How do computers learn? An overview of patent activity in machine learning
If you were asked the rather philosophical question of “how do humans learn?”, your answer would probably include “from experience”. The positive and negative feedback we receive, and our observations of others performing similar tasks, helps us improve at whatever task we set our mind to, whether you are a pathologist reviewing tissue samples for signs of cancer, or a financial expert reviewing transactions for fraudulent activity, or a interpreter translating from one language to another. From seeing previous cancerous and non-cancerous slides, fraudulent and non-fraudulent transactions, and good and bad translations, we learn how to make the relevant distinction.
The answer to the question of “how do computers learn?” is surprisingly similar. It would be almost impossible to create an algorithm by hand that captures the nuance of what makes a tissue sample cancerous or a financial transaction fraudulent. However, provided with sufficient labelled data (i.e. experience), computers can generate a statistical function (i.e. learn) that maps input data to a category (e.g. cancerous or non-cancerous). The classification and clustering of data using this approach is referred to as machine learning.
We live in a world where a vast quantity of digital data is generated on a daily basis – an often-quoted statistic is that 90% of the world’s data was created in the last two years. The prevalence of these massive data sets (so-called “big data”) has opened the flood gates for the application of machine learning to solve an enormous variety of problems, and the sheer quantity of data means that the learning algorithms make better generalisations over the data, avoiding over-fitting and improving accuracy.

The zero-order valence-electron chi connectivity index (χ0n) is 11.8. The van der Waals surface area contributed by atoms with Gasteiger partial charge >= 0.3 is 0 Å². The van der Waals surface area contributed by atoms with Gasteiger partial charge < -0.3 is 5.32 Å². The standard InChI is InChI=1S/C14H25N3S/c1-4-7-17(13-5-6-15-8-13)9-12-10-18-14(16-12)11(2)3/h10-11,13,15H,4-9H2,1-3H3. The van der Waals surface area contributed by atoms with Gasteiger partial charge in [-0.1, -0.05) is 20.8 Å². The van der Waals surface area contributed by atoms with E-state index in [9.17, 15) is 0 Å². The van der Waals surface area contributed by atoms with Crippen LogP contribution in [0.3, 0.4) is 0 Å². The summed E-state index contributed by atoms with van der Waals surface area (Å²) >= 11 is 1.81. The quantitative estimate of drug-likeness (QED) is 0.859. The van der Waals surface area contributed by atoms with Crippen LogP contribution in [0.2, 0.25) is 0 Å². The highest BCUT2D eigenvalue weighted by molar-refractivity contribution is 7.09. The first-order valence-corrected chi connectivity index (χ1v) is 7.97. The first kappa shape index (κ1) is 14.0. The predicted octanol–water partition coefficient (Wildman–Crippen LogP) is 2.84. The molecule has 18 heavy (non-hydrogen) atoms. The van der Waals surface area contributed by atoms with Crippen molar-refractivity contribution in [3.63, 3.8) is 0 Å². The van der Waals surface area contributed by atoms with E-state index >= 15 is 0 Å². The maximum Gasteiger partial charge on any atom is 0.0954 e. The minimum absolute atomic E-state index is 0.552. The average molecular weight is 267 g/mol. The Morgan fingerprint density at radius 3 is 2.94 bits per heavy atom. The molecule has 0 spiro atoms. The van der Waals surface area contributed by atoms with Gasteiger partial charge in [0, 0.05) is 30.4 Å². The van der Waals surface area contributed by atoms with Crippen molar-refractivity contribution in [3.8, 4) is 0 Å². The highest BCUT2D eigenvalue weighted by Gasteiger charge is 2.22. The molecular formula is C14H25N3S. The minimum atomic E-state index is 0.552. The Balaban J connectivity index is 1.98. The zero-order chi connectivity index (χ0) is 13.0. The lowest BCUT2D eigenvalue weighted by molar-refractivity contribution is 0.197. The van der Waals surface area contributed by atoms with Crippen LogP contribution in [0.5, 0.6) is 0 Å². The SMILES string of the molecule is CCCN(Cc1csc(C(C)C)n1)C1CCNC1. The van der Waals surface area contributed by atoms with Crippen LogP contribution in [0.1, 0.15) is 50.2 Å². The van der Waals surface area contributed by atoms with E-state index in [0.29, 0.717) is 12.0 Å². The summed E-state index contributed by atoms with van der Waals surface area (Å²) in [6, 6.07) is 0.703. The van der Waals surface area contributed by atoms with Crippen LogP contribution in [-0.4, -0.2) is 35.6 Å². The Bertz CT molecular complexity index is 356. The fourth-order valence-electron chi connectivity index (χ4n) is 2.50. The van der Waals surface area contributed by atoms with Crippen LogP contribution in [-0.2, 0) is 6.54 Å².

This surge in the application and sophistication of machine learning has been accompanied by a corresponding surge in patent filings over the last 5 or 6 years, as those innovators developing better algorithms, or applying them to new problems, seek to protect their inventions. As the graph below shows, the number of applications filed each year more than doubled from 2011 to 2015.
So what are the key problems this technology is being applied to? The data shows that a significant component of those machine learning filings (around 40% per year) relate to bioinformatics. Bioinformatics is the application of computational techniques to interpret and analyse biological data. This encompasses a wide range of biological data processing, from identifying cancerous cells, to exploring gene-protein interaction for drug discovery, to mining the enormous back-catalogue of academic publications in the biomedical domain.
Given the huge expense involved in traditional drug discovery, it is no wonder that computational methods offer an attractive alternative. However, it’s not necessarily traditional big pharma and universities that are paving the way in terms of bioinformatics IP – big tech companies are getting involved too, with IBM recently obtaining granted patents for discovering potential side effects of drugs and generating textual description of medical images using machine learning techniques.
There’s also been a real growth in the past 5 or 6 years in machine learning filings that relate to FinTech – the emerging field that relies on cutting-edge computing to support banking and financial services. For example, machine learning can help to detect fraud, or more accurately derive credit scores. Some of these applications will skirt the boundaries of what can and cannot be patented in Europe, the US and elsewhere, but that has not stopped interested parties seeking to obtain protection.
What about the actual detail of the computational and mathematical approaches that are being used? The landscape below, itself generated using unsupervised machine learning to cluster concepts in patent data, gives an indication of the trends. There are a multitude of techniques being employed across the board – support vector machines (SVMs), neural networks (including convolutional neural networks and the deep neural networks that underpin deep learning), bespoke statistical algorithms, and genetic algorithms all form significant features in the machine learning patent landscape.
© Questel 2017, courtesy of Patent Seekers Ltd
As we look to the future, there is no reason to think that this growth in machine learning IP will slow down. Innovators will continue to explore the ways to exploit the quintillions of bytes of data that are generated each day, developing better algorithms and applying them to new problems.
At Appleyard Lees, we have attorneys with first-hand experience in the development and application of machine learning algorithms, as well as extensive experience of drafting and prosecuting machine learning related applications. For more information, please contact Andrew McKinlay or Julia Gwilt.
Return to Articles